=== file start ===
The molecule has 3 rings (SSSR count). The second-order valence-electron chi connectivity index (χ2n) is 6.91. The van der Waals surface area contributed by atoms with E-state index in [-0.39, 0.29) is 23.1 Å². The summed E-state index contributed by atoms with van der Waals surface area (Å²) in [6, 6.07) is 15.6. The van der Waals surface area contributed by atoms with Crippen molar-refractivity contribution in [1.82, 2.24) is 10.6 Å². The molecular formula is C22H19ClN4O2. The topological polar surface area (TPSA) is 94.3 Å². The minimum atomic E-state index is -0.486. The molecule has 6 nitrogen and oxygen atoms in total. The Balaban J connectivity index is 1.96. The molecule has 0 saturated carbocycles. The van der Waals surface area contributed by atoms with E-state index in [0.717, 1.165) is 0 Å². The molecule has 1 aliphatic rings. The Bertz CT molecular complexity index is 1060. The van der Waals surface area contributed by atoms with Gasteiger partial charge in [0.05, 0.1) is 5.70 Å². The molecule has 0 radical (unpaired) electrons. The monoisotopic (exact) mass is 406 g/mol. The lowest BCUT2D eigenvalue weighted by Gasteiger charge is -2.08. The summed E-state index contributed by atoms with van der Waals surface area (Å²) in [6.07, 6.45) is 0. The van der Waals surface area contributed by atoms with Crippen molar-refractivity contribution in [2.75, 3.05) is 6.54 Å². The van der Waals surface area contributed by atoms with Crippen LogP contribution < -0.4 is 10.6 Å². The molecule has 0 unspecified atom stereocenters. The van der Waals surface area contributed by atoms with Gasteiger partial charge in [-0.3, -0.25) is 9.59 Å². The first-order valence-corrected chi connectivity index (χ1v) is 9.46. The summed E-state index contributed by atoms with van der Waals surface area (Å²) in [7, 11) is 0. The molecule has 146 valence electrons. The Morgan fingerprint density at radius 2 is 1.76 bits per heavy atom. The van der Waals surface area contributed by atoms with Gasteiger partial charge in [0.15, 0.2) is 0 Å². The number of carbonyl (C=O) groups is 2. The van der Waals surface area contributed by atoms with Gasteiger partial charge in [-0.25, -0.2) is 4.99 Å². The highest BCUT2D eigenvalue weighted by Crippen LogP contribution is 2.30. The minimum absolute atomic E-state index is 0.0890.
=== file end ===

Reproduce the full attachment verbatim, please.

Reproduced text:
The molecule has 3 rings (SSSR count). The second-order valence-electron chi connectivity index (χ2n) is 6.91. The van der Waals surface area contributed by atoms with E-state index in [-0.39, 0.29) is 23.1 Å². The summed E-state index contributed by atoms with van der Waals surface area (Å²) in [6, 6.07) is 15.6. The van der Waals surface area contributed by atoms with Crippen molar-refractivity contribution in [1.82, 2.24) is 10.6 Å². The molecular formula is C22H19ClN4O2. The topological polar surface area (TPSA) is 94.3 Å². The minimum atomic E-state index is -0.486. The molecule has 6 nitrogen and oxygen atoms in total. The Balaban J connectivity index is 1.96. The molecule has 0 saturated carbocycles. The van der Waals surface area contributed by atoms with E-state index in [0.717, 1.165) is 0 Å². The molecule has 1 aliphatic rings. The Bertz CT molecular complexity index is 1060. The van der Waals surface area contributed by atoms with Gasteiger partial charge in [0.05, 0.1) is 5.70 Å². The molecule has 0 radical (unpaired) electrons. The monoisotopic (exact) mass is 406 g/mol. The lowest BCUT2D eigenvalue weighted by Gasteiger charge is -2.08. The summed E-state index contributed by atoms with van der Waals surface area (Å²) in [6.07, 6.45) is 0. The van der Waals surface area contributed by atoms with Crippen molar-refractivity contribution in [2.75, 3.05) is 6.54 Å². The van der Waals surface area contributed by atoms with Crippen LogP contribution < -0.4 is 10.6 Å². The molecule has 0 unspecified atom stereocenters. The van der Waals surface area contributed by atoms with Gasteiger partial charge in [-0.3, -0.25) is 9.59 Å². The first-order valence-corrected chi connectivity index (χ1v) is 9.46. The summed E-state index contributed by atoms with van der Waals surface area (Å²) in [7, 11) is 0. The molecule has 146 valence electrons. The Morgan fingerprint density at radius 2 is 1.76 bits per heavy atom. The van der Waals surface area contributed by atoms with Gasteiger partial charge in [0.15, 0.2) is 0 Å². The number of carbonyl (C=O) groups is 2. The van der Waals surface area contributed by atoms with Gasteiger partial charge in [-0.25, -0.2) is 4.99 Å². The highest BCUT2D eigenvalue weighted by Crippen LogP contribution is 2.30. The minimum absolute atomic E-state index is 0.0890.